Traverse is a major exhibition of New Zealand Glass, directly addressing the significant achievements evident in the three preceding years.
The story of New Zealand glass has for some decades now been dominated by cast glass but this is no longer so. The hot glass work of Stephen Bradbourne, Wendy Fairclough, Luke Jacomb, Lyndsay Patterson and Elizabeth McClure demonstrate a broad array of innovative skills, concerns and techniques which address both the long-tradition of blown (hot) glass and reveal them to be individual masters of their art and craft.
There is also a growing, diverse group of artists working with glass in other ways – John Edgar is a sculptor who assembles glass with stone, building linear patterns and sharp visual combinations. Claudia Borella and Te Rongo Kirkwood use slumping and fusing techniques and carve the surfaces. Emily Siddell combines white ceramic, clear glass and a repetitive technique to produce iconic lei-inspired forms, sourcing as numerous artists do the broad cultural dynamics of New Zealand and the Pacific. Vicki Fanning uses a flame technique of clear glass cut into strips and worked, before being assembled on to a surface structure of cloth over wood.
This three year period viewed in Traverse is “book-ended” by Luke Jacomb’s solo exhibitions at the New Orleans Museum of Art (Sept 2008) and Otago Museum (2011) as well as Evelyn Dunstan’s first major exhibition at Milford Galleries Queenstown. In the latter exhibition, Pathways, Dunstan demonstrates why her work is receiving substantial international acclaim and that she has developed unique idiosyncratic methods, a powerful paradoxical narrative and combined this with literal observations of beauty. Traverse and Pathways should be viewed and considered in conjunction.
Numerous achievements have occurred in this time also. In 2010 Sue Hawker was awarded the important Ranamok Glass Prize. Christine Cathie, Galia Amsel, Claudia Borella, John Edgar have been routinely exhibiting in places as diverse as France, England, Scotland, Hong Kong, Australia, USA.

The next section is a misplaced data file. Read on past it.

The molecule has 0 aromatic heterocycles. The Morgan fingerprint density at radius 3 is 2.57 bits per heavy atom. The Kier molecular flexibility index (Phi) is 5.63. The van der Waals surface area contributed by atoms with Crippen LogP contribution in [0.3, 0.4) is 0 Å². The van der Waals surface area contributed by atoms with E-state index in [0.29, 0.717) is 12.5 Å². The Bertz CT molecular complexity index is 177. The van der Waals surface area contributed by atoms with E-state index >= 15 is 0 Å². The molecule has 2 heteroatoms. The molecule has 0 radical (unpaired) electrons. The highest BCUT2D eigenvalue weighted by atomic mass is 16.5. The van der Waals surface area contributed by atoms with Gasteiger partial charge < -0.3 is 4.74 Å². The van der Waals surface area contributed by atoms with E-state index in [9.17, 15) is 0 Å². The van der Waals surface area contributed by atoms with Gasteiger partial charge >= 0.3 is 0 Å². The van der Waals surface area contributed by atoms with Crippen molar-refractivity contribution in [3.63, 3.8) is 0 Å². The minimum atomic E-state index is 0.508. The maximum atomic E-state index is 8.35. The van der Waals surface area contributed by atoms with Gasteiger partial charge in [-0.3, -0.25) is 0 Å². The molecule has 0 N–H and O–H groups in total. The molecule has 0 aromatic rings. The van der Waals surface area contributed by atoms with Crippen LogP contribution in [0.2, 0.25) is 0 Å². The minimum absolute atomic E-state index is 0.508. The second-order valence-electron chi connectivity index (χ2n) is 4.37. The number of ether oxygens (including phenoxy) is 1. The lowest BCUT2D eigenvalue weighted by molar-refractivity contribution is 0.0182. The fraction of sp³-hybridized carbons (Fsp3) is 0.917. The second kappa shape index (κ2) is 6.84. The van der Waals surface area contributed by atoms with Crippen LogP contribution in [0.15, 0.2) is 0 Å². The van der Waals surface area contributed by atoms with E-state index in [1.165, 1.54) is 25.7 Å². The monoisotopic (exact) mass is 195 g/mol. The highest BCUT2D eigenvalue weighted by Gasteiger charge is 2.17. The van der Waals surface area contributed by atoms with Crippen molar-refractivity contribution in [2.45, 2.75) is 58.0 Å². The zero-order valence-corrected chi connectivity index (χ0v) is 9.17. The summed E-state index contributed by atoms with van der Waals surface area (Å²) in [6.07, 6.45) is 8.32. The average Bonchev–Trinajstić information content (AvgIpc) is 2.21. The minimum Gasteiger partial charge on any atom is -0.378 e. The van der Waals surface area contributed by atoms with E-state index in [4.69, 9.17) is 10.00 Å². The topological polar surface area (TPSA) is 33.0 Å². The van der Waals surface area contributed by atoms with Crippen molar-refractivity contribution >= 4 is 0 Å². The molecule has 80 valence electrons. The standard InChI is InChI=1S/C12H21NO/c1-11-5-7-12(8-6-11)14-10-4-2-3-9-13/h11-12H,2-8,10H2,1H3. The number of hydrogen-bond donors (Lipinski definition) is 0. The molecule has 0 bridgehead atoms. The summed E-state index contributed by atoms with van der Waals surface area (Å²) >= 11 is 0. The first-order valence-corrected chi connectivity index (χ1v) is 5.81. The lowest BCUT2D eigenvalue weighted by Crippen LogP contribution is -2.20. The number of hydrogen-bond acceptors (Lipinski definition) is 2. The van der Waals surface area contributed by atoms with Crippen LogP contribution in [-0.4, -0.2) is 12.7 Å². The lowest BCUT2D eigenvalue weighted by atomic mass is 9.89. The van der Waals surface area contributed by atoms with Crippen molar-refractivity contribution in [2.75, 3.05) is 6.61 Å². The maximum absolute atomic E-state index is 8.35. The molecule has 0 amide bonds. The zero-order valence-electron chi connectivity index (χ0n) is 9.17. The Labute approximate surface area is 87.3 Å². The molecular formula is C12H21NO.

Christine Cathie and Sue Hawker work in cast glass in vastly different ways but are united by a colourist’s use of expression. Cathie’s primary concerns are with rhythm and altering shape with varied line of sight. Hawker’s astonishing pate de verre deconstructed vases are unique major pioneering developments of an ages old technique. The results are works of remarkable complexity and presence.
Galia Amsel’s work is represented in more museum collections worldwide than any other New Zealand-based artist. Her work is expressive, atmospheric and the visual role performed by the internal space is integral to the drama which unfolds. Her works have elaborately worked surfaces and are geometric, triangulated shapes and forms which twist and change.
Ann Robinson continues to be the pre-eminent figure of New Zealand glass through a process of ceaseless sequential development in her work. She is acknowledged as one of the greatest glass artists of the world and the inventor of the cast glass technique now used everywhere. Her work is design and form based with an explicit visual language forged in the natural environment and botany of New Zealand. Her work uses glass mass, tone, the certainty of line and form with the varied properties of colour in breathtaking ways.
Traverse is collective testimony to the continuous and broad achievement that distinguishes New Zealand glass and for which it is being openly acknowledged internationally.